Facilitating the Spread of Knowledge and Innovation in Professional Software Development

Write for InfoQ


Choose your language

InfoQ Homepage News The Future of SCA

The Future of SCA

This item in japanese

In a blog posting, David Chappell (the David Chappell from Chappell & Associates, not to be mistaken for the Sonic/Oracle David Chappell) has posted his impressions from a panel on the Service Component Architecture (SCA) he moderated at JavaOne. David highlights the fact that SCA is composed of two things, namely

[...] a new programming model for creating service-oriented components in Java (and C++), and a way to describe how components are assembled into groups called composites. Composites can contain components built using SCA’s new programming models, but they can also contain components built using other technologies, such as Spring and BPEL. SCA doesn’t define a new programming model for these other technologies, however; it just describes how components built using them can be made part of a composite.

The relative value of SCA and JBI, the Java Business Integration, has been debated here on InfoQ before -- there is now an official statement as to their relation. In previous postings, Chappell has argued that SCA is a threat to Java EE. Both IBM and BEA, whose J2EE/Java EE investment is not being seriously questioned, are big SCA supporters -- but as David points out, this can mean different things:

One more point to take away from this is that when a vendor says they support SCA, you can’t know what they mean until you ask them. When Oracle says it, they seem to mean the technology’s assembly aspects. When BEA says it, they seem to mean the assembly aspects and the Java component model, but not necessarily the C++ component model. When IBM says it, they seem to mean pretty much everything in the current 1.0 specs. When Sun says it--well, I’m afraid I can’t tell what they really mean.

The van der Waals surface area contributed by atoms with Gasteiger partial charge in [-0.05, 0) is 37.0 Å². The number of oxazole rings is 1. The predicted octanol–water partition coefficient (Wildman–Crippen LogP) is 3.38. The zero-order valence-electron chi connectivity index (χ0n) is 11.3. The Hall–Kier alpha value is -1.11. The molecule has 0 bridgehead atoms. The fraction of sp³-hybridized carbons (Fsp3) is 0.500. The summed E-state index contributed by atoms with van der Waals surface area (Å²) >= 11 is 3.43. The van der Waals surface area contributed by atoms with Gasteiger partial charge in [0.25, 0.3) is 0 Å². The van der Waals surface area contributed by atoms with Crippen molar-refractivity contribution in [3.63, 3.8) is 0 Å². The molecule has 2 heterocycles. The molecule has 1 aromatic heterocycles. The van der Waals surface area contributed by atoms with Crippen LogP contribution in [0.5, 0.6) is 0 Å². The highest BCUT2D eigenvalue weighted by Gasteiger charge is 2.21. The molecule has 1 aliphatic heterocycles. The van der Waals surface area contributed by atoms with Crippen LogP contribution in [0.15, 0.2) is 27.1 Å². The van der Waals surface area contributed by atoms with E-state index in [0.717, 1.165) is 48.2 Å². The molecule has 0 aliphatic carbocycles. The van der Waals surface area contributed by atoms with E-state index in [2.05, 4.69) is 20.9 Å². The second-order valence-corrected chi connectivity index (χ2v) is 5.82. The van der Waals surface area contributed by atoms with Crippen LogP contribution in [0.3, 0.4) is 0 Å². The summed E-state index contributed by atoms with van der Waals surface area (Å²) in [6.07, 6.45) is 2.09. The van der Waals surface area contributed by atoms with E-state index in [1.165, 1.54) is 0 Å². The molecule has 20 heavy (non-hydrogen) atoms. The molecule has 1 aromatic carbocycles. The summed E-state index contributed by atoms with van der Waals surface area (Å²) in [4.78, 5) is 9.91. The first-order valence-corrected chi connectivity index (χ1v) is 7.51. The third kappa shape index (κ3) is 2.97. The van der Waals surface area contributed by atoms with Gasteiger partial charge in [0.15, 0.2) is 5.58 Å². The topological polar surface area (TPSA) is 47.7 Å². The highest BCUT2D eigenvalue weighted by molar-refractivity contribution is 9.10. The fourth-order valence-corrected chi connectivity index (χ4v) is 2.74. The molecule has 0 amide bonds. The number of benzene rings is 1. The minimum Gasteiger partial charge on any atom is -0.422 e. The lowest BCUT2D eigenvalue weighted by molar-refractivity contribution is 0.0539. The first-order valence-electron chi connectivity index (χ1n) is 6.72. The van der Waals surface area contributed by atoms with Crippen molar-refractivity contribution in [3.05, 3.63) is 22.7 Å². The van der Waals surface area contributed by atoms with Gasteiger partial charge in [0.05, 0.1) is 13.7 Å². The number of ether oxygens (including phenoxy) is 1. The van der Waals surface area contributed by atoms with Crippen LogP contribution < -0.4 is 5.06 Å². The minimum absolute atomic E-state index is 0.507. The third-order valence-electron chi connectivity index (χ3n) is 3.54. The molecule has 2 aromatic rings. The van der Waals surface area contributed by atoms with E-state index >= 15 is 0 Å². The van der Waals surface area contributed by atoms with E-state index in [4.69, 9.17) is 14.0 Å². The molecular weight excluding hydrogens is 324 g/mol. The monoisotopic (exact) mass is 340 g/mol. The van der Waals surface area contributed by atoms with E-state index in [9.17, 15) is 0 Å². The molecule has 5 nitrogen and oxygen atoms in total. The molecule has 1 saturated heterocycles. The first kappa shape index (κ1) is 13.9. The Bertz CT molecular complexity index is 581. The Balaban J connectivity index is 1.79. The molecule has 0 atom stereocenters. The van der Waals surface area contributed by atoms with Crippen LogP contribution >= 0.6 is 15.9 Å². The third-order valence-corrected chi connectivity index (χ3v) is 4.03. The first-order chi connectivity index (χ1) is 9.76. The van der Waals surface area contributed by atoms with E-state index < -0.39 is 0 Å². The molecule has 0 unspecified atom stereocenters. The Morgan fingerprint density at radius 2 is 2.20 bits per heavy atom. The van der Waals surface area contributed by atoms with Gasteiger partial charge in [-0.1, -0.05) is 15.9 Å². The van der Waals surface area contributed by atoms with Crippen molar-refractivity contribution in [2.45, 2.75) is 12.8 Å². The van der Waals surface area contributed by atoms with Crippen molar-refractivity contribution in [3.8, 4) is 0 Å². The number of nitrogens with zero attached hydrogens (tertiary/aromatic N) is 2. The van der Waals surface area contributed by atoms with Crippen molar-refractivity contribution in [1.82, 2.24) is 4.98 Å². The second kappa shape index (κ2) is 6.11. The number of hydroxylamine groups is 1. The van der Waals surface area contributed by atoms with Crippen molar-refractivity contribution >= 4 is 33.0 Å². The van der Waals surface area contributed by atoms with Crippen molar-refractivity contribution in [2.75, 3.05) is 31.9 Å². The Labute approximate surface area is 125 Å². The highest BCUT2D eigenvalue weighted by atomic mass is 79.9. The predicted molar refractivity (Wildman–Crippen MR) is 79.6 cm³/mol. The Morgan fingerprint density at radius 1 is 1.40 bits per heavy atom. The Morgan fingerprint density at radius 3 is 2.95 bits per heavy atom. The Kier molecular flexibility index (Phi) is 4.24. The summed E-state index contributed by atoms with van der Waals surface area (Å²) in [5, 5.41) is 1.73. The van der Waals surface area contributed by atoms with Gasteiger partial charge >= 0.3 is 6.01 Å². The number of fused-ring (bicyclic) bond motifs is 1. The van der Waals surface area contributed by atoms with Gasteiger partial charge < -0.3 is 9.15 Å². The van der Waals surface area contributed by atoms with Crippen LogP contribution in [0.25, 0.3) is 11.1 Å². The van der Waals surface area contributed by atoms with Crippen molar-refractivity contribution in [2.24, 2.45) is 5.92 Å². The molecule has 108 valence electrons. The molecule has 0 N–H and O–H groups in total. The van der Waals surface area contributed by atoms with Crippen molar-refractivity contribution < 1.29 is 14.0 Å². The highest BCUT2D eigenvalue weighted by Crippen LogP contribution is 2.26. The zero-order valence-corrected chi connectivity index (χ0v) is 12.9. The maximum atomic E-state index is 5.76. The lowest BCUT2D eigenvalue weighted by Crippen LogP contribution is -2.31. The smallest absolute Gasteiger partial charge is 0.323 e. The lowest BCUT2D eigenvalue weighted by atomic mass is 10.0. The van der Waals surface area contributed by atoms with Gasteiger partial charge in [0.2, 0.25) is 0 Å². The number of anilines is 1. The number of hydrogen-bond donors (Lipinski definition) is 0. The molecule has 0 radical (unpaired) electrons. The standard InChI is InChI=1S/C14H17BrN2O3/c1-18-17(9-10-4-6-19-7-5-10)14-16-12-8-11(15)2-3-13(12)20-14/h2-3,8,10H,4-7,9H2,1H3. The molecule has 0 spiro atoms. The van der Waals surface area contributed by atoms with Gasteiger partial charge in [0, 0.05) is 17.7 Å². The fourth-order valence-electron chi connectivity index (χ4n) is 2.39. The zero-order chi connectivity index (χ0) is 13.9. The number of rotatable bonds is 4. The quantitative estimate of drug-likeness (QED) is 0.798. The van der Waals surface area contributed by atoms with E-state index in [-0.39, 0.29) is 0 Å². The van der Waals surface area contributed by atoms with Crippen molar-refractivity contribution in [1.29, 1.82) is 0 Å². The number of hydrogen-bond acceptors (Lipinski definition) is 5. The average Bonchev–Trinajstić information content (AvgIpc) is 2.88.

Google's Gregor Hohpe shared his impressions:

The programming model, much like Microsoft's WCF, provides a unified API for all kinds of distributed systems communication. In the Microsoft world this is a big deal, and rightly so. So it was a little surprising that the vendor support for SCA's programming model is at best luke warm. Even a lot of the "official" documents seem to downplay this aspect of the spec. Only IBM and BEA are really supporting both aspects while the others openly stated that the programming model is not their focus.

Hohpe also questions whether SCA really has something do with SOA:

When I looked at SCA before it totally escaped me that the spec assumes that a composite has to run in a single vendor environment. This limitation means to me that SCA has relatively little to do with SOA, which has to deal with an environment that is heterogeneous and not controlled by a single vendor.

Indeed it seems that SCA addresses a topic different from the typical "high-level" SOA aspects. While that doesn't mean it's not a viable technology, it begs the question whether the common-place association with the standards around SOA is really applicable.

Rate this Article